An unofficial art installation that was quickly adopted by city officials and park-lovers alike has been damaged, if not destroyed.
The statue of York — an enslaved member of the Lewis and Clark Expedition who nevertheless became the first Black man to cross North America and reach the Pacific Ocean — was discovered toppled from its pedestal in Mt. Tabor Park Wednesday, July 28.
Made of hardened plastic and plywood, the bust had occupied a plinth at the park's peak after the original sculpture, of pioneer and Oregonian publisher Harvey W. Scott, was torn down in October by protesters angered by his anti-suffrage views and Indian War service.
Demonstrators brought down at least five other bronze installations last year, including statues of U.S. presidents George Washington, Abraham Lincoln, Thomas Jefferson, and Teddy Roosevelt, as well as a cemetery war memorial. Many are unlikely to return under a new policy from the Regional Arts & Culture Council that allows removal of statues that violate anti-racist and equity principals.
Portland officials hope to salvage the statue of York â€” he was enslaved by Clark amid the expedition across America to the Pacific— Zane Sparling (@PDXzane) July 28, 2021
"The latest act of vandalism is incredibly disappointing for me," says parks director. "I'm sure the majority of Portlanders will miss seeing York" pic.twitter.com/s3TZK2cK6Y
Now York has met the same fate.
"The latest act of vandalism is incredibly disappointing for me, and I'm sure the majority of Portlanders will miss seeing York at the top of Mt. Tabor," said Portland Parks & Recreation Director Adena Long.
Long noted that the February appearance of York had been a "happy surprise" for officials who intended to let the artwork remain until it deteriorated in rainy weather.
"Unfortunately, the numerous racist responses to the memorial of a Black man forced to participate in the Corps of Discovery Expedition have not been a surprise," said Long.
A visitor stumbled upon the statue around 6:51 a.m. Wednesday, its stoic visage gouged out and overturned, as chunks of urethane and an explanatory plaque littered the ground. Crews removed the bust around 7:15 a.m. and are assessing whether any part of it can be salvaged.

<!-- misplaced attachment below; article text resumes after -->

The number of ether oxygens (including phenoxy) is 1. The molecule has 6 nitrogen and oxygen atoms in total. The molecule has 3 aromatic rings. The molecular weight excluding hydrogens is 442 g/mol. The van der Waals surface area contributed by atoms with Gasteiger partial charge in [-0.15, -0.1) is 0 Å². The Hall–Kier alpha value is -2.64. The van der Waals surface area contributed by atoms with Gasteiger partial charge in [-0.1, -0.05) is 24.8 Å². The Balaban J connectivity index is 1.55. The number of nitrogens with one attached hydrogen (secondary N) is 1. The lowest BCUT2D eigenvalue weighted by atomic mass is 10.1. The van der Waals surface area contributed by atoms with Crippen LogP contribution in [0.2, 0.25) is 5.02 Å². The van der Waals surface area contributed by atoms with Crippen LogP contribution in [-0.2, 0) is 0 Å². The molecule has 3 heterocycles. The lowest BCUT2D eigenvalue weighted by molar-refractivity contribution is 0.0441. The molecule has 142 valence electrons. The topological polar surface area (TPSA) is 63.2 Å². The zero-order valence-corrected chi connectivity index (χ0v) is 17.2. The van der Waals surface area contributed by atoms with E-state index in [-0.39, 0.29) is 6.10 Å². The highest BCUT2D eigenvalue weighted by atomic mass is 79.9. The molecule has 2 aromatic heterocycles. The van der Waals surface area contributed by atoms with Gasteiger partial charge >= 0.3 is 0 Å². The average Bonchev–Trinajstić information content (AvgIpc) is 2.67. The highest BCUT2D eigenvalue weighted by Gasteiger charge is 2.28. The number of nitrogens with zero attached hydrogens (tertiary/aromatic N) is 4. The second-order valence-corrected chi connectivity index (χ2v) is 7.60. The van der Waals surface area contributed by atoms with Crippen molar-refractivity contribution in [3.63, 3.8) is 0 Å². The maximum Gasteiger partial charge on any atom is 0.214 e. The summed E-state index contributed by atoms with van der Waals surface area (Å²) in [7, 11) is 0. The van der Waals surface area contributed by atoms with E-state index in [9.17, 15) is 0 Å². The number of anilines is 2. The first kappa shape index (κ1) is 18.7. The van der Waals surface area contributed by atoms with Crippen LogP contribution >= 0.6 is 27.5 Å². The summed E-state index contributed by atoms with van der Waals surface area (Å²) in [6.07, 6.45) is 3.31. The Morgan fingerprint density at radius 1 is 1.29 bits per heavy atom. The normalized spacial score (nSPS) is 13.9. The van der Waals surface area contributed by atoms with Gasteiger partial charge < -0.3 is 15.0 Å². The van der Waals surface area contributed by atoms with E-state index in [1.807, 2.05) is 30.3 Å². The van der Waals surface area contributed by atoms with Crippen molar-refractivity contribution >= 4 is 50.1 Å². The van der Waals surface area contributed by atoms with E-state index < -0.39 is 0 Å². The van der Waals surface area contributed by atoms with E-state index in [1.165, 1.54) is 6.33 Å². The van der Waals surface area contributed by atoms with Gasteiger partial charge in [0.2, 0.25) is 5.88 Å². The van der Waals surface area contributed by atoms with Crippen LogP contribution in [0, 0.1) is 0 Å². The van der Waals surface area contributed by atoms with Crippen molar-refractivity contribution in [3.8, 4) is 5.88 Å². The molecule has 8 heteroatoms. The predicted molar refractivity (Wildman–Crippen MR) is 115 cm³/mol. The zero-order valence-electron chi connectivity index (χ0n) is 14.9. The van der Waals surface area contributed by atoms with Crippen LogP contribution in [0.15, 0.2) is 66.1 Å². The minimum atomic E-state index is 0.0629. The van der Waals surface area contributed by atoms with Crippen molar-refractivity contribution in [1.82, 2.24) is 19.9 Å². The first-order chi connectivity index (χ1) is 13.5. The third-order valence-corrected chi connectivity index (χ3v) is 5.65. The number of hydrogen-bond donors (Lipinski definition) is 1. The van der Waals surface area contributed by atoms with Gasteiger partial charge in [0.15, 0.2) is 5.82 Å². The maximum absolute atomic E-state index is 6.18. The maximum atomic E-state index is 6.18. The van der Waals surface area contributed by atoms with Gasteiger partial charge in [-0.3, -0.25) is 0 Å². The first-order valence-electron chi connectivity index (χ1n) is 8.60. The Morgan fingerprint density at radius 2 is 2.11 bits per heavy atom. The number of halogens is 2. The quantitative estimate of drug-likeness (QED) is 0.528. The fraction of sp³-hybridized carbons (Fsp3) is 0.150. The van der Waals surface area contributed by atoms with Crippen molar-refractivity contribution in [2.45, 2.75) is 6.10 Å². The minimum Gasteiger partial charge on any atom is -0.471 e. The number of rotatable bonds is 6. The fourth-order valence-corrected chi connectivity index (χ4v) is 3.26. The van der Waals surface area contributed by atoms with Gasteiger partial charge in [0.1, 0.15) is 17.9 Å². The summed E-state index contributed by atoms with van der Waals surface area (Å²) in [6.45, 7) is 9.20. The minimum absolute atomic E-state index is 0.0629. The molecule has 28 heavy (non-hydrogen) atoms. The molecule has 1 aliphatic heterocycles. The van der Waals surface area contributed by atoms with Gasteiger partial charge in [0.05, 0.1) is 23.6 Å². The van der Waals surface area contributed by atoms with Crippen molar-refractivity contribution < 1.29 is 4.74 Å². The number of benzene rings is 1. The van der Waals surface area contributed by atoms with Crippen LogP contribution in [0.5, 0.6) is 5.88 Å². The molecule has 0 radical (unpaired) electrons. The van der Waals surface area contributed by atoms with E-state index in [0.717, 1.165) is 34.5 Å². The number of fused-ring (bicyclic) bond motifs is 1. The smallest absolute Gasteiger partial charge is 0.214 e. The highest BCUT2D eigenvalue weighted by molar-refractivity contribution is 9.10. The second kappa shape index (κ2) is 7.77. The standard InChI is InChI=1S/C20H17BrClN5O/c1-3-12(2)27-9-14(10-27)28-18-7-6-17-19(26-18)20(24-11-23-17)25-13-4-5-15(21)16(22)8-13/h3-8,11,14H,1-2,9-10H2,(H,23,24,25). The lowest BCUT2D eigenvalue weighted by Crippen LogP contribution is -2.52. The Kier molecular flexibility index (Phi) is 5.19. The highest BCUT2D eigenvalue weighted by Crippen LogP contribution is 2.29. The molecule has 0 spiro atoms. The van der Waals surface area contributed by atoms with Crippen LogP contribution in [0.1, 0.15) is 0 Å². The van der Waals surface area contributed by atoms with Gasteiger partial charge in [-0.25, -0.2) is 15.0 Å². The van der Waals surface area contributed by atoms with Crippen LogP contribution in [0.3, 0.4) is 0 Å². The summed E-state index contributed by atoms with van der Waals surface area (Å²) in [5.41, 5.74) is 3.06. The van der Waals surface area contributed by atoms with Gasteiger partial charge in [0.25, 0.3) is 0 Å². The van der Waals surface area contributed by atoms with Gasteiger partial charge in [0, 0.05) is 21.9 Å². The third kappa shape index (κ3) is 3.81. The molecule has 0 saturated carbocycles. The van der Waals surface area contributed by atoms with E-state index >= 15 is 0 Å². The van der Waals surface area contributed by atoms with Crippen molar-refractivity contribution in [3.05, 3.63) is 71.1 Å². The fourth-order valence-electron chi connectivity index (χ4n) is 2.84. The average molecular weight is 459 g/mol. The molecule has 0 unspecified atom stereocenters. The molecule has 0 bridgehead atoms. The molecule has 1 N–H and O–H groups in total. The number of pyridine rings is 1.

A. Madison Cario, the executive director for RACC, thanked the anonymous artist behind the York sculpture, saying it had been designed to raise questions in the viewer.
"Who was this person, York, memorialized here?" Cario said. "Why is so little known about him? Who has been recorded and represented in history and our public spaces? And who has been left out of these representations? What is at risk when that representation historically left out, is made larger than life?"
No one has claimed responsibility for the damage. But the incident follows two other reports of activity by right wing groups that took aim at racial justice messages.
On Sunday morning, July 25, vandals splashed the phrase "Patriot Front" across a mural depicting George Floyd, Ahmaud Arbery and Breonna Taylor on the Union Market building on Northeast Martin Luther King Jr. Boulevard.
The previous Friday, a banner urged commuters heading east on U.S. Route 26 to "reclaim America" by visiting Patriot Front's website. The splinter group formed in the aftermath of the deadly 'Unite the Right' rally in Charlottesville, according to the Western States Center.
"That's an effort to spread white nationalist propaganda and recruit," said Amy Herzfeld-Copple, a deputy director for Western States. "That has a chilling effect on the community. It's certainly intimidating,"
Herzfeld-Copple says Patriot Front has been linked to vandalism of other statues of Black historical figures across the county, and has also been known to blanket blocks in stickers or flyers advertising their movement.
Even though such actions can be accomplished with just two or three people, Herzfeld-Copple says it can still have a serious impact.
"Any time there are examples of organized bigotry, it's an opportunity for the community and civil society at large," she said, "to speak to shared values of equity and inclusion, to make public affirmations and to really close space for white nationalists and political violence."
As for the banner itself, Oregon Department of Transportation crews frequently remove flags and other hanging objects from overpasses.
According to Willamette Week, community members rushed to the site of the damaged mural and quickly removed the new paint, and the artist, Christian Grijalva, completed restoration work later that morning.
The mural has been completed! Firekat, the artist, was extremely emotional about how many people showed up to help. They told me â€œIf we come together for art like this, imagine what else we can doâ€¦hah, wait. we already are. Portlandâ€™s been kicking ass.â€ Vm: Christian-Grijalva-4 pic.twitter.com/fbzTUmQ2YB— Alissa Azar (@AlissaAzar) July 26, 2021
"I'm an artist," Grijalva told the paper. "I'm going to continue to do social justice murals like this, regardless of the hate and ignorance, especially from those who want to come out and do this in the middle of the night. It only makes me want to paint bigger, harder."
While the shattered glass and graffiti of last year's uprising was more — or less — palatable to those who agreed with protesters' lefty causes, the city now appears to be getting a taste of vandalism of a decidedly different flavor.
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